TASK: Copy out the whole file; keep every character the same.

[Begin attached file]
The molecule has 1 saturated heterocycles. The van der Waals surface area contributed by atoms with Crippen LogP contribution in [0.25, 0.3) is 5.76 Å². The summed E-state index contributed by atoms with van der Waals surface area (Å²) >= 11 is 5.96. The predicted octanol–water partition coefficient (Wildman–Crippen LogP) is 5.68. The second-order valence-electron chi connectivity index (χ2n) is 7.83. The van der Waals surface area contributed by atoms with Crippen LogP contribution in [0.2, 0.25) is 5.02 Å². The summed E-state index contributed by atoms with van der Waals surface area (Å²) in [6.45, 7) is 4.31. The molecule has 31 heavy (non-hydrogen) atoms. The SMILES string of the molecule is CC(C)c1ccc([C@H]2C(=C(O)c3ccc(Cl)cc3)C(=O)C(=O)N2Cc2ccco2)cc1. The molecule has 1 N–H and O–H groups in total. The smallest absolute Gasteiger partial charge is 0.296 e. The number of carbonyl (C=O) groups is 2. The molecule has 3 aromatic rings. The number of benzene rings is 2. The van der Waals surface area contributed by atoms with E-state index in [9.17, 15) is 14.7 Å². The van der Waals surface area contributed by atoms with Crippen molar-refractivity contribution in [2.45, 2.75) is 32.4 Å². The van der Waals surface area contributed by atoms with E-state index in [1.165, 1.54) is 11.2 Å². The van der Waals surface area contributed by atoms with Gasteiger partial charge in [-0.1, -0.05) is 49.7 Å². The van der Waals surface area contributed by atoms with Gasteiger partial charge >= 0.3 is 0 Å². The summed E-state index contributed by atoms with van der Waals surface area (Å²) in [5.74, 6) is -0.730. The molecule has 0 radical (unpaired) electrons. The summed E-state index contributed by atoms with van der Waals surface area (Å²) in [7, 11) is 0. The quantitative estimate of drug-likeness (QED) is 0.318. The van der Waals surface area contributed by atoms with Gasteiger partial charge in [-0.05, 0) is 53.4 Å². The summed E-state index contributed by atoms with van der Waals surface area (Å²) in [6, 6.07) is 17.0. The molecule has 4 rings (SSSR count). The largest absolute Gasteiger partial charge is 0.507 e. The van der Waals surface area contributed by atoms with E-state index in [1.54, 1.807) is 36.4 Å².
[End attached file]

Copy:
The molecule has 1 saturated heterocycles. The van der Waals surface area contributed by atoms with Crippen LogP contribution in [0.25, 0.3) is 5.76 Å². The summed E-state index contributed by atoms with van der Waals surface area (Å²) >= 11 is 5.96. The predicted octanol–water partition coefficient (Wildman–Crippen LogP) is 5.68. The second-order valence-electron chi connectivity index (χ2n) is 7.83. The van der Waals surface area contributed by atoms with Crippen LogP contribution in [0.2, 0.25) is 5.02 Å². The summed E-state index contributed by atoms with van der Waals surface area (Å²) in [6.45, 7) is 4.31. The molecule has 31 heavy (non-hydrogen) atoms. The SMILES string of the molecule is CC(C)c1ccc([C@H]2C(=C(O)c3ccc(Cl)cc3)C(=O)C(=O)N2Cc2ccco2)cc1. The molecule has 1 N–H and O–H groups in total. The smallest absolute Gasteiger partial charge is 0.296 e. The number of carbonyl (C=O) groups is 2. The molecule has 3 aromatic rings. The number of benzene rings is 2. The van der Waals surface area contributed by atoms with E-state index in [9.17, 15) is 14.7 Å². The van der Waals surface area contributed by atoms with Crippen molar-refractivity contribution in [2.45, 2.75) is 32.4 Å². The van der Waals surface area contributed by atoms with E-state index in [1.165, 1.54) is 11.2 Å². The van der Waals surface area contributed by atoms with Gasteiger partial charge in [-0.1, -0.05) is 49.7 Å². The van der Waals surface area contributed by atoms with Gasteiger partial charge >= 0.3 is 0 Å². The summed E-state index contributed by atoms with van der Waals surface area (Å²) in [5.74, 6) is -0.730. The molecule has 0 radical (unpaired) electrons. The summed E-state index contributed by atoms with van der Waals surface area (Å²) in [7, 11) is 0. The quantitative estimate of drug-likeness (QED) is 0.318. The van der Waals surface area contributed by atoms with Gasteiger partial charge in [-0.05, 0) is 53.4 Å². The summed E-state index contributed by atoms with van der Waals surface area (Å²) in [6, 6.07) is 17.0. The molecule has 4 rings (SSSR count). The largest absolute Gasteiger partial charge is 0.507 e. The van der Waals surface area contributed by atoms with E-state index in [1.54, 1.807) is 36.4 Å².